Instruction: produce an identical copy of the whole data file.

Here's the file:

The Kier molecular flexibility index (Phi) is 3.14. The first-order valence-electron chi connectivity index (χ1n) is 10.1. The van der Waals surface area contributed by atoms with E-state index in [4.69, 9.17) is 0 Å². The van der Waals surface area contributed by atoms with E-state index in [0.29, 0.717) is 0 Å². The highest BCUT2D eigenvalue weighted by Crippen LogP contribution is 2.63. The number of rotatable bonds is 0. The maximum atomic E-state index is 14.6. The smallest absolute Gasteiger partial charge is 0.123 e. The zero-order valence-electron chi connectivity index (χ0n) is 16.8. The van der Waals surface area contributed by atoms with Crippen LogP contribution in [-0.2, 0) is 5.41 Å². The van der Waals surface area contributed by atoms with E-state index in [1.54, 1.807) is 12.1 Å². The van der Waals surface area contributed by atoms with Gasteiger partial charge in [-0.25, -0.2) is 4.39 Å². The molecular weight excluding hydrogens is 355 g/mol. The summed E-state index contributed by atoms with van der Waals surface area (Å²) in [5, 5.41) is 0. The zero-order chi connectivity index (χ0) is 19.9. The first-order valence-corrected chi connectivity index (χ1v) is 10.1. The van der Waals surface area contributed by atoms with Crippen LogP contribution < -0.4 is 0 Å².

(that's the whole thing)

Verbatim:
The Kier molecular flexibility index (Phi) is 3.14. The first-order valence-electron chi connectivity index (χ1n) is 10.1. The van der Waals surface area contributed by atoms with E-state index in [4.69, 9.17) is 0 Å². The van der Waals surface area contributed by atoms with E-state index in [0.29, 0.717) is 0 Å². The highest BCUT2D eigenvalue weighted by Crippen LogP contribution is 2.63. The number of rotatable bonds is 0. The maximum atomic E-state index is 14.6. The smallest absolute Gasteiger partial charge is 0.123 e. The zero-order valence-electron chi connectivity index (χ0n) is 16.8. The van der Waals surface area contributed by atoms with Crippen LogP contribution in [-0.2, 0) is 5.41 Å². The van der Waals surface area contributed by atoms with E-state index in [1.54, 1.807) is 12.1 Å². The van der Waals surface area contributed by atoms with Gasteiger partial charge in [-0.25, -0.2) is 4.39 Å². The molecular weight excluding hydrogens is 355 g/mol. The summed E-state index contributed by atoms with van der Waals surface area (Å²) in [5, 5.41) is 0. The zero-order chi connectivity index (χ0) is 19.9. The first-order valence-corrected chi connectivity index (χ1v) is 10.1. The van der Waals surface area contributed by atoms with Crippen LogP contribution < -0.4 is 0 Å².